Hypermobility

Find out more about Hypermobility from one of our Physiotherapists Jean

Have you ever been told that you are ‘double jointed’? Or had a crazy flexible party trick when you were younger? Hypermobility is actually quite common and roughly 1 in 10 people have some form of hypermobility that can range from one joint to throughout the entire body. 

 

What does hypermobility look like?

Hypermobility looks different in everyone so it’s hard to describe what it may typically look like. Some people may just be a little more flexible in joints but without causing any issues while others can experience recurrent subluxations, dislocations and even gastrointestinal or cardiovascular distress. There are many subtypes of hypermobility, with more being discovered as research continues. If you are unsure whether you are hypermobile or not, one of our physiotherapists will be able to run through some tests to determine whether you are hypermobile, and whether further referrals are needed to ensure you are as healthy as you can be. As some types of hypermobilities can lead to connective tissue defects e.g. blood vessels, heart issues, it is important that these are examined if this is suspected. 

 

What causes hypermobility? 

Local hypermobility (hypermobility in one joint) can be caused by a previous injury – like when you badly sprain your ankle and it has just always been more loose than the other side since. Other causes of hypermobility can be genetic, such as Ehlers-Danlos (hEDS). 

 

How is hypermobility diagnosed?

There are many ways to diagnose hypermobility, depending on what kind of hypermobility you are looking for. There are 12 subtypes of Ehlers-Danlos syndrome which can be diagnosed with genetic testing except for the hypermobile Ehlers-Danlos (hEDS) variant which has still not been discovered. You can, however, be hypermobile without having Ehlers-Danlos – lots of people lie in the hypermobility spectrum instead. 

 

One of the many diagnostic tests for hypermobility include the Beighton Score as pictured:

beightonscore physiotherapy

The criteria are:

  • Being able to extent/pull your pinky finger back by over 90 degrees (1 point for each side)
  • Being able to touch your thumb to your wrist (1 point for each side)
  • Extending your elbow beyond neutral by > 10 degrees (1 point for each side)
  • Extending your knee beyond neutral by > 10 degrees (1 point for each side)
  • Being able to put palms flat on the ground with knees straight 

As children are more naturally flexible, a positive score is considered 6/9 and above

For adults, a positive score is 5/9 and above.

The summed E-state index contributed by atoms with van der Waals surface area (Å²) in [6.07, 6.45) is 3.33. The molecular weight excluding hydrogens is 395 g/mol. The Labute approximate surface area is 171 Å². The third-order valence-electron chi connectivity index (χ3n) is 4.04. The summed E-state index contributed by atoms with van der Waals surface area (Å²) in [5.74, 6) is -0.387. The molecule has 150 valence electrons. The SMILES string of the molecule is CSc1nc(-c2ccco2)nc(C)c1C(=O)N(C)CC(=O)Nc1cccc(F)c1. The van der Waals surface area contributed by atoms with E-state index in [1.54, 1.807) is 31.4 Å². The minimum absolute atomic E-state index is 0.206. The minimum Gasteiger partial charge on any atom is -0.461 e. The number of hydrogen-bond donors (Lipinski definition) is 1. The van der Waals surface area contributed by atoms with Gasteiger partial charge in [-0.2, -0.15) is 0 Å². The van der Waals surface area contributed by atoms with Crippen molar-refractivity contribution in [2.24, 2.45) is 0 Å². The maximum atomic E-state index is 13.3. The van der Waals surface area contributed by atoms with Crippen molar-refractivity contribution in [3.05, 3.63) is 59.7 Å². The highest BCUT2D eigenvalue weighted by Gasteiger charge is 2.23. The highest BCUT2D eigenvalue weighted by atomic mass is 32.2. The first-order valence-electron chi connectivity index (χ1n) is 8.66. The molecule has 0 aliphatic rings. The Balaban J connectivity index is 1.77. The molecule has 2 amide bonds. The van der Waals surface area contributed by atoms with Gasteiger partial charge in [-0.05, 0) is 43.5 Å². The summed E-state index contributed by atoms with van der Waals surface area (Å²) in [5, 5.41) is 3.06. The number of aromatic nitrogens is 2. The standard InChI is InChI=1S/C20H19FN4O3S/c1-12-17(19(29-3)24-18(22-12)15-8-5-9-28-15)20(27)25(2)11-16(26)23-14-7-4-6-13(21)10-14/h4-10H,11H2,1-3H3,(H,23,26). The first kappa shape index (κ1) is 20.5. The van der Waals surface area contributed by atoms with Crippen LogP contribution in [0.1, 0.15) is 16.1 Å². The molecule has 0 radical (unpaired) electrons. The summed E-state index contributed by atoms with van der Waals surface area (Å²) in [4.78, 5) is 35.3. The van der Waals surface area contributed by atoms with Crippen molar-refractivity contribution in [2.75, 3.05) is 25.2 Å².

The Beighton score is not a comprehensive tool for diagnosis – you can test negative on it and still be hypermobile, or score positive on it and not be hypermobile. Having previous injuries can make your joints more flexible than usual, causing false positives in the Beighton Score. As we age, we also become less flexible and may score lower on the Beighton when there would have previously been a positive score. 

 

If you are at all unsure about whether or not you are hypermobile, your physiotherapist will be able to discuss your signs and symptoms, assess your joint mobility, discuss any family history or history of injuries and point you in the right direction for treatment and management.

 

How is hypermobility treated?

 

There is no cure for hypermobility but it can be treated and managed. It is so important to take care of our joints by strengthening around them to provide the support and control needed to maintain joint health as we age. In particular, people with hypermobility will have poorer spatial awareness of their joints (proprioception), slower healing and sometimes problems with building muscle. They may have joints with repeated subluxations or dislocations that need to be strengthened to prevent further injury as well. Many people with hypermobility also struggle with posture, leading to chronic neck, upper and lower back pain. 

 

If you are hypermobile and are experiencing any of these symptoms, it is highly recommended that you see a physiotherapist who can guide you to build up your joint stability, control on strength. As those with hypermobility often struggle with joint stability and control, they tend to compensate with other muscles. Clinical Pilates is an excellent low-impact way to build up our stabilisers and control. 

 

To book an assessment with one of our Physiotherapy team click here